Welcome to the Canadian Architecture blog!

Welcome to the first Canadian Architecture blog brought to you by the Malcolmites! We hope this blog will encourage those interested in Canadian architecture to talk (or more specifically, type) about architecture in Canada.

Featured Building

Featured Building
William Eckhardt House, Unionville, Ontario (1852)

Friday, June 10, 2011

Building of the Week: Holy Trinity, Quebec City

Our building of the week is the earliest Anglican cathedral in all of Canada.  Completed in 1804, this church is a beacon of Englishness in a French town, with its use of the quintessentially-English model of James Gibbs' St. Martin-in-the-Fields, London of 1726.  Churches based on this model can be found all over the colonies and we have documented many ourselves.

The interior is, as might be expected from the exterior, faithful to the interior of St Martin-in-the-Fields, London, with its balconies, classicizing plaster work and Palladian eastern window.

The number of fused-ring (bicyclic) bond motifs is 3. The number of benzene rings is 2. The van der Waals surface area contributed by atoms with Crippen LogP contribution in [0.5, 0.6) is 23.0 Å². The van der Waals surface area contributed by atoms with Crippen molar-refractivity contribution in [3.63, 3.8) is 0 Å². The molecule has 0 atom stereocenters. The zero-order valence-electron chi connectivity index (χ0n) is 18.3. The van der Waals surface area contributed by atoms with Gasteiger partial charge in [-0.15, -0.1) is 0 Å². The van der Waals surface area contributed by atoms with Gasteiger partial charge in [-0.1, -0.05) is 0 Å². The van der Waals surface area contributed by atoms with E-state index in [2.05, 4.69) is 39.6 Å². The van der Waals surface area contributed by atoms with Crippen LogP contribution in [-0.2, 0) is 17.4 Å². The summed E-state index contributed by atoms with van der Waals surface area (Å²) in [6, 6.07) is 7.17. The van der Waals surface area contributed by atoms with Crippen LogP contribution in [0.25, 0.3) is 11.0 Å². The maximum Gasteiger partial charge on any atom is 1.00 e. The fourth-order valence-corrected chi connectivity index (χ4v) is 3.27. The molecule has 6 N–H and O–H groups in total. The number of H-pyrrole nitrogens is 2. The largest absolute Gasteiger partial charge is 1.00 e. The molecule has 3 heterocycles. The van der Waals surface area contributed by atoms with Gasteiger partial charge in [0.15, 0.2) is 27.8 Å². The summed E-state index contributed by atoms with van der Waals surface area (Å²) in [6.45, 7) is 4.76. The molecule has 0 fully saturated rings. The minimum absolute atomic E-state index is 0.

Above: interior looking east
While the exterior appears lavish in its use of ashlar masonry (large, smooth, square-cut stones), upon closer inspection it is revealed that the surface is really imitation ashlar:
Above: detail of "ashlar masonry" on west facade
Real stone, however, was used in some areas for emphasis, notably for the giant Ionic order pilasters and the enclosing arches on the west facade.
Above: the variety of materials used on the west facade
This is a common money-saving technique for buildings of all kinds at the time: spend money on the prominent features and use less expensive materials for other areas, making the building look like it cost more to make than it really did.

If you find yourself in Quebec City, be sure to check out this building - it's only a stone's throw from the Chateau Frontenac and is definitely worth your time.

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